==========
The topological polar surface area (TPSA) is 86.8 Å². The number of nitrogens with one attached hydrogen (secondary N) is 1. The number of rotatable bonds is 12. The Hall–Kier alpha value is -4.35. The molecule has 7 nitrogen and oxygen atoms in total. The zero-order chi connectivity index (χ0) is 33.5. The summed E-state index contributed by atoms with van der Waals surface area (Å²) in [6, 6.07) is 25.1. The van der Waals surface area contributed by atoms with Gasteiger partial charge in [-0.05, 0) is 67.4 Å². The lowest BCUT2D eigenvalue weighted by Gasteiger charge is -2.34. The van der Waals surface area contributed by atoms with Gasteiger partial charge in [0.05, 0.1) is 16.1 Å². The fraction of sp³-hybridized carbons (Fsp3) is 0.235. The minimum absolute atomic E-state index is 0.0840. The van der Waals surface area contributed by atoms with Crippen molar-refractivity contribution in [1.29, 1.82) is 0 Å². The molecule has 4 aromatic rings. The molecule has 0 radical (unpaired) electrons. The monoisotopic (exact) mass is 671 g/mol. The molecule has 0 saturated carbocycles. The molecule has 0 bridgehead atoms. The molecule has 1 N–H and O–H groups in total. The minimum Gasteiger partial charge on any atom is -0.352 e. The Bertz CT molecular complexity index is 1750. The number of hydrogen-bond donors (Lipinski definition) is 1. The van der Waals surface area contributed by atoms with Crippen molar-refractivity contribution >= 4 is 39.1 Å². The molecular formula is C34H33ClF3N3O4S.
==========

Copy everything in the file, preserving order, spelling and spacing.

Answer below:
The topological polar surface area (TPSA) is 86.8 Å². The number of nitrogens with one attached hydrogen (secondary N) is 1. The number of rotatable bonds is 12. The Hall–Kier alpha value is -4.35. The molecule has 7 nitrogen and oxygen atoms in total. The zero-order chi connectivity index (χ0) is 33.5. The summed E-state index contributed by atoms with van der Waals surface area (Å²) in [6, 6.07) is 25.1. The van der Waals surface area contributed by atoms with Gasteiger partial charge in [-0.05, 0) is 67.4 Å². The lowest BCUT2D eigenvalue weighted by Gasteiger charge is -2.34. The van der Waals surface area contributed by atoms with Gasteiger partial charge in [0.05, 0.1) is 16.1 Å². The fraction of sp³-hybridized carbons (Fsp3) is 0.235. The minimum absolute atomic E-state index is 0.0840. The van der Waals surface area contributed by atoms with Crippen molar-refractivity contribution in [1.29, 1.82) is 0 Å². The molecule has 4 aromatic rings. The molecule has 0 radical (unpaired) electrons. The monoisotopic (exact) mass is 671 g/mol. The molecule has 0 saturated carbocycles. The molecule has 0 bridgehead atoms. The molecule has 1 N–H and O–H groups in total. The minimum Gasteiger partial charge on any atom is -0.352 e. The Bertz CT molecular complexity index is 1750. The number of hydrogen-bond donors (Lipinski definition) is 1. The van der Waals surface area contributed by atoms with Crippen molar-refractivity contribution >= 4 is 39.1 Å². The molecular formula is C34H33ClF3N3O4S.